We’ve yet to hit a perfect world where distributed cloud is concerned. However, it will likely migrate in phases to make locations more transparent. Current challenges include:

  • The number of public cloud capabilities available on the distributed cloud substation
  • Moving additional computing to the edge stresses existing broadband connections requiring upgrades to meet demand
  • The requirement for custom solutions relating to substations
  • Revenue models for sharing substations across multiple companies
  • Requirements for 24/7 connectivity versus variable connectivity
  • Deployment costs relating to distributed cloud satellites versus a single system
  • Increase maintenance and security demands along with data replication across multiple locations
  • Redesigning business continuity and backup plans to retain data in specific geographies

Despite these challenges, today’s major cloud providers (CSPs) like AWS, Google’s Anthos, and Microsoft’s Azure Stack, offer extensions of their cloud services that sit at your edge. These services synchronize the cloud with on-prem deployments. They enable synchronization via APIs, standard workload deployment processes, and centralized management tools.

How Will It Benefit Your Business?

As mentioned, distributed cloud reduces latency. It also retains the cloud’s technical, financial, and operational benefits while enabling improved performance, redundancy, security, and regulatory. Specifically, you’ll capture these advantages:

  1. Improved compliance with regulatory requirements for data to be housed in a specific location, for example, the EU’s GDPR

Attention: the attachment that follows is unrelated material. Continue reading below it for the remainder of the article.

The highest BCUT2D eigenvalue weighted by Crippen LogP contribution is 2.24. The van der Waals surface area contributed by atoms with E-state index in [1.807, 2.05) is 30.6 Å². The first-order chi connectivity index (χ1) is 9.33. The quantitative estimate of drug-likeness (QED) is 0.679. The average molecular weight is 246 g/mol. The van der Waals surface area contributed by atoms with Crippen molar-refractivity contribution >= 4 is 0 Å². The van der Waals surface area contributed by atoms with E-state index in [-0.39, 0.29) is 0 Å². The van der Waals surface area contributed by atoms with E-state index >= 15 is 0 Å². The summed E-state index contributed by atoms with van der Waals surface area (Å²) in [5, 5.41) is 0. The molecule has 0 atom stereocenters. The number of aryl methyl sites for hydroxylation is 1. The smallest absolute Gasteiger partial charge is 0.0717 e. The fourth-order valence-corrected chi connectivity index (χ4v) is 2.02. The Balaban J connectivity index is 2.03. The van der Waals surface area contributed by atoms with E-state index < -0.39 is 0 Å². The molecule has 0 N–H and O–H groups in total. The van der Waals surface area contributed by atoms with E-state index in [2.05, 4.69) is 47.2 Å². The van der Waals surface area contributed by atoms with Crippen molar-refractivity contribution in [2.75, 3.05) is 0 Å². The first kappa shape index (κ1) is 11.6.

2. Reduced risk of network failure as your cloud services reside in local substations
  3. Expansion of your compute zones owing to the availability and number of locations hosting and consuming cloud services
  4. Greater visibility and management over hybrid, multi-cloud environments due to the single console
  5. Better cost controls and scalability by eliminating costly physical buildouts required for a dedicated data center or new data center locations in different geographies
  6. Faster content delivery through the deployment of a content delivery network (CDN) on a substation
  7. Greater access to real-time associated with IoT, AI, and machine learning
  8. Repetition and dependability through geo-replication of system
  9. Immediate failovers via remote replicas that instantly reset in the event of failure
  10. Reduction in wide-area traffic

Imagine being able to retain information within an explicit region. Or determine specific performance requirements for latency and throughput. Distributed cloud brings these capabilities to life.

The Next Evolution in Cloud Computing

Distributed cloud ushers in a new era for cloud computing. You get the on-demand scaling associated with cloud computing and storage coupled with location-specific services for improved performance. Moreover, it promises to fix what the hybrid cloud breaks.

If you’re looking to expand your cloud services, get in touch. We can show you how to deploy the cloud effectively to increase your operational efficiencies. In addition, we offer an array of IT services dedicated to small and medium-sized businesses throughout Pennsylvania, Delaware, and Maryland.